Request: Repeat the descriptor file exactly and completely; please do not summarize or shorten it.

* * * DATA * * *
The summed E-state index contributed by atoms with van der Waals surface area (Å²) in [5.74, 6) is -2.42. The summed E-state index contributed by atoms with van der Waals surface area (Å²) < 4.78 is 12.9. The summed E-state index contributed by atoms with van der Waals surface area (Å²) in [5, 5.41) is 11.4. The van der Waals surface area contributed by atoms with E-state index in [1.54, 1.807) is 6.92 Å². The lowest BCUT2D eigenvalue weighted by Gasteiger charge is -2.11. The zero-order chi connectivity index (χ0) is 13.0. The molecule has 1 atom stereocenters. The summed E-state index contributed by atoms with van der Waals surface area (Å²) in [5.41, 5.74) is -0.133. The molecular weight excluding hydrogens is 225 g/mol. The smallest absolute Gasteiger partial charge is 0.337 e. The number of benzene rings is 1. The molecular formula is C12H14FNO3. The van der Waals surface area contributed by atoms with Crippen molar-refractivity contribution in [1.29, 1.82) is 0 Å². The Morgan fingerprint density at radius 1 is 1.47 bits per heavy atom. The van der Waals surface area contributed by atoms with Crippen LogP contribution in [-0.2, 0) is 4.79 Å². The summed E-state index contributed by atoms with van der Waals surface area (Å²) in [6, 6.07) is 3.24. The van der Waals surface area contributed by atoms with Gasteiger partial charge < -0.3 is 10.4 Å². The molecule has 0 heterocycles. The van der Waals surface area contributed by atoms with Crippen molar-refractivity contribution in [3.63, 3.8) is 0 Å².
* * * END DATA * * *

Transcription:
The summed E-state index contributed by atoms with van der Waals surface area (Å²) in [5.74, 6) is -2.42. The summed E-state index contributed by atoms with van der Waals surface area (Å²) < 4.78 is 12.9. The summed E-state index contributed by atoms with van der Waals surface area (Å²) in [5, 5.41) is 11.4. The van der Waals surface area contributed by atoms with E-state index in [1.54, 1.807) is 6.92 Å². The lowest BCUT2D eigenvalue weighted by Gasteiger charge is -2.11. The zero-order chi connectivity index (χ0) is 13.0. The molecule has 1 atom stereocenters. The summed E-state index contributed by atoms with van der Waals surface area (Å²) in [5.41, 5.74) is -0.133. The molecular weight excluding hydrogens is 225 g/mol. The smallest absolute Gasteiger partial charge is 0.337 e. The number of benzene rings is 1. The molecular formula is C12H14FNO3. The van der Waals surface area contributed by atoms with Crippen molar-refractivity contribution in [1.29, 1.82) is 0 Å². The Morgan fingerprint density at radius 1 is 1.47 bits per heavy atom. The van der Waals surface area contributed by atoms with Crippen LogP contribution in [-0.2, 0) is 4.79 Å². The summed E-state index contributed by atoms with van der Waals surface area (Å²) in [6, 6.07) is 3.24. The van der Waals surface area contributed by atoms with Gasteiger partial charge < -0.3 is 10.4 Å². The molecule has 0 heterocycles. The van der Waals surface area contributed by atoms with Crippen molar-refractivity contribution in [3.63, 3.8) is 0 Å².